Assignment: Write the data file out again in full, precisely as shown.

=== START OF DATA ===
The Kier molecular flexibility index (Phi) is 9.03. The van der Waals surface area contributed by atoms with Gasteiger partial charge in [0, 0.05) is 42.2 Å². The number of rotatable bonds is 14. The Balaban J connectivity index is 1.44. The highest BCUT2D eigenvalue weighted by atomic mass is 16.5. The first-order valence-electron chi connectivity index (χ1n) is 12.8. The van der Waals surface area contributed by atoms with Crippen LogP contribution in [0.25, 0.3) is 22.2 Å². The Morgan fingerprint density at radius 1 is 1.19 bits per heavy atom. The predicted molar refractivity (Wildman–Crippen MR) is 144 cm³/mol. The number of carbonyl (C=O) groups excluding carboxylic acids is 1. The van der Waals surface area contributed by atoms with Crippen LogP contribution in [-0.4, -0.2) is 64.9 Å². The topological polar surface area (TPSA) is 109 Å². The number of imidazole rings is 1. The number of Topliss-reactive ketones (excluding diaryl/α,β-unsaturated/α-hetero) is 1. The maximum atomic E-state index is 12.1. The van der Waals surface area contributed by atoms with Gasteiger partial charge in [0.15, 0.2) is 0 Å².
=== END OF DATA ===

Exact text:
The Kier molecular flexibility index (Phi) is 9.03. The van der Waals surface area contributed by atoms with Gasteiger partial charge in [0, 0.05) is 42.2 Å². The number of rotatable bonds is 14. The Balaban J connectivity index is 1.44. The highest BCUT2D eigenvalue weighted by atomic mass is 16.5. The first-order valence-electron chi connectivity index (χ1n) is 12.8. The van der Waals surface area contributed by atoms with Crippen LogP contribution in [0.25, 0.3) is 22.2 Å². The Morgan fingerprint density at radius 1 is 1.19 bits per heavy atom. The predicted molar refractivity (Wildman–Crippen MR) is 144 cm³/mol. The number of carbonyl (C=O) groups excluding carboxylic acids is 1. The van der Waals surface area contributed by atoms with Crippen LogP contribution in [-0.4, -0.2) is 64.9 Å². The topological polar surface area (TPSA) is 109 Å². The number of imidazole rings is 1. The number of Topliss-reactive ketones (excluding diaryl/α,β-unsaturated/α-hetero) is 1. The maximum atomic E-state index is 12.1. The van der Waals surface area contributed by atoms with Gasteiger partial charge in [0.15, 0.2) is 0 Å².